Discipline: Technology and Engineering
Subcategory: Computer Science & Information Systems
Kenichi Yamamoto - City College of New York
Co-Author(s): Feng Hu, The City College and CUNY Graduate Center, New York City, NY Zhigang Zhu, The City College of New York, New York City, NY
An accurate, real-time, and robust indoor localization system with a natural interface is important, as it allows visually impaired people to live a convenient social life. This project aims to build a Google Glass application which can in real-time determine the device’s camera position and orientation within indoor environments, such as in campus buildings or rooms at home. Pre-captured 2D images are used to reconstruct the indoor environment as a 3D model using VSFM (Visual Structure from Motion). The keypoint descriptors extracted from a Google Glass image of the environment are then matched to the precaptured image’s descriptors using FLANN (Fast Library for Approximate Nearest Neighbors). After finding each descriptor’s related 3D point within the model, PnP (Perspective-n-Point) and RANSAC (Random Sample Consensus) are then used to estimate the camera’s pose, which is the orientation and location of the camera. Currently, the pose result obtained from this method is within several centimeters from the ground truth position. It takes a total time of around ten seconds from the start of the program’s execution to the pose result, including the initial time taken to load all the 3D model data. After implementing the code onto the Google Glass, the model and pose can then be used in conjunction with one another to detect nearby points of interest within a 2D projected map of the environment. This result can then be used to give the user simple navigation instructions via an integrated speaker on the Google Glass.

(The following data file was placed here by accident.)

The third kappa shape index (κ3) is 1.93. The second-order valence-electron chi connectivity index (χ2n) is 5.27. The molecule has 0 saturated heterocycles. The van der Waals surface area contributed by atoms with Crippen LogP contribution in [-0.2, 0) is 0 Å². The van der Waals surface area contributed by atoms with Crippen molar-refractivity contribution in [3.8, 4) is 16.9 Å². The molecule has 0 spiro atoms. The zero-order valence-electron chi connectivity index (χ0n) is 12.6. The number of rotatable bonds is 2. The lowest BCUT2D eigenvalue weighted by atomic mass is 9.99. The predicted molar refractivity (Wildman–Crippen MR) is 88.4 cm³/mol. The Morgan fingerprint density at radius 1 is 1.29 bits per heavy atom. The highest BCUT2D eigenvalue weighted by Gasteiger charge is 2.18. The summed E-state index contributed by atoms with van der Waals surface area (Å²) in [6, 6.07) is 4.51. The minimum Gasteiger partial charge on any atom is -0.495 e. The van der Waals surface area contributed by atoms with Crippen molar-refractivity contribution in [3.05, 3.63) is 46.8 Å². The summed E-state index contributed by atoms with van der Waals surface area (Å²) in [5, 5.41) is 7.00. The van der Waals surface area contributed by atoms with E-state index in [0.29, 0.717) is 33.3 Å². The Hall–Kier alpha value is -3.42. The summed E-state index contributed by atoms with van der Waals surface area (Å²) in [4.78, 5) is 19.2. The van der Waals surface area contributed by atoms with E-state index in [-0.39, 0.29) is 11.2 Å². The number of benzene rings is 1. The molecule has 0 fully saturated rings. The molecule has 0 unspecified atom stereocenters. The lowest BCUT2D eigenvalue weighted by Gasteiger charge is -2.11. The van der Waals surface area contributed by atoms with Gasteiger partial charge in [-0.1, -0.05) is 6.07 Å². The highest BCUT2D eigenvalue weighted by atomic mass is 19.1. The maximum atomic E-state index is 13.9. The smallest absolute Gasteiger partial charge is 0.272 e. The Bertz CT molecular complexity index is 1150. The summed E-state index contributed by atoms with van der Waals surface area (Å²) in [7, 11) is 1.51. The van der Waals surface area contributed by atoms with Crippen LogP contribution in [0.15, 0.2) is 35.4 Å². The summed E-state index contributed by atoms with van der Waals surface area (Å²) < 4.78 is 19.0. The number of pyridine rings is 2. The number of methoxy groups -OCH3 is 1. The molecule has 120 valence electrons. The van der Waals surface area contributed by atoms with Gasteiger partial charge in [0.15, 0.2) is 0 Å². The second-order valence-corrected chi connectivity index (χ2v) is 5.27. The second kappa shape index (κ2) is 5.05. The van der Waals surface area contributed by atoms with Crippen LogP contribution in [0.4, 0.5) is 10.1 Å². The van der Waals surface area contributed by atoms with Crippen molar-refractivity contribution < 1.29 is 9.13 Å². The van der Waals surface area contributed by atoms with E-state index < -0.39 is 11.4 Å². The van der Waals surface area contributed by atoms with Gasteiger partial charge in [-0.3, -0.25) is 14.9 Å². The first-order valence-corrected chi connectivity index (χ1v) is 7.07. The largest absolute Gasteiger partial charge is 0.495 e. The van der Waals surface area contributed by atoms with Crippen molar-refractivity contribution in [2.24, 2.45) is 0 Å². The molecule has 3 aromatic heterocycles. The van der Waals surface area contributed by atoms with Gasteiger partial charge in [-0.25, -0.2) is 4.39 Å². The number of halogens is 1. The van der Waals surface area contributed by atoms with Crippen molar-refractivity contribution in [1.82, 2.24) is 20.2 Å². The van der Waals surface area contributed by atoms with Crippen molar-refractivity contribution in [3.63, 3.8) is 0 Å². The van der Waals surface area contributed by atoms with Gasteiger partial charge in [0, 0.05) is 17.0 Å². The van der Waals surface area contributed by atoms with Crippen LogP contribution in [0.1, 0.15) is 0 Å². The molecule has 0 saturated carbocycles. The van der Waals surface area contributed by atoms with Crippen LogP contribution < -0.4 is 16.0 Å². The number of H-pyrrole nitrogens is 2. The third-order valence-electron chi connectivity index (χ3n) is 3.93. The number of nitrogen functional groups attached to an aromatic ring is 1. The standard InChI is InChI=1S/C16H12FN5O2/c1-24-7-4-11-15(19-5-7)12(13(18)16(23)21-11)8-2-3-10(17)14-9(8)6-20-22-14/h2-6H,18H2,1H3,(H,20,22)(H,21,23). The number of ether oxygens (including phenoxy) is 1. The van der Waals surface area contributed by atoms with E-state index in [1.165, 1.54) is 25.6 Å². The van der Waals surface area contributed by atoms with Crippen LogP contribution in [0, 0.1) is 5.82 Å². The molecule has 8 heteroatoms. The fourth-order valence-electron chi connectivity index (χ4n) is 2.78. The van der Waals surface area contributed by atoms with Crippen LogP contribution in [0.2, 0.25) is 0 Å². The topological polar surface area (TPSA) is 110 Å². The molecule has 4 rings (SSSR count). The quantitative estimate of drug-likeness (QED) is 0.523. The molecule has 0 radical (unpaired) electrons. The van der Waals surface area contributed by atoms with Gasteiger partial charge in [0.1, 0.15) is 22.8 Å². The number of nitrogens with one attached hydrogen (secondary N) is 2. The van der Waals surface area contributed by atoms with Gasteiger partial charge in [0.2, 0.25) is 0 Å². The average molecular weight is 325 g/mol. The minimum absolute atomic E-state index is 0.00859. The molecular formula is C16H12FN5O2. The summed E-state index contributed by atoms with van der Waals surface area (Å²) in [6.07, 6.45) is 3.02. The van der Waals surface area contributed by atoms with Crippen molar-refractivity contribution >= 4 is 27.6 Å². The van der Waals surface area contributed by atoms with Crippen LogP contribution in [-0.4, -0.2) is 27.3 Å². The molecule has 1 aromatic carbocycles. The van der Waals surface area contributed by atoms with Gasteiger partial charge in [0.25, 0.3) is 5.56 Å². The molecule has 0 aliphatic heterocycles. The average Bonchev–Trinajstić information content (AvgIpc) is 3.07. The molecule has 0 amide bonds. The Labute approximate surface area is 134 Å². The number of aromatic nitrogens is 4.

Funder Acknowledgement(s): This work is supported by NSF EFRI-REM under Award # EFRI-1137172, to the City College of New York.
Faculty Advisor: Zhigang Zhu,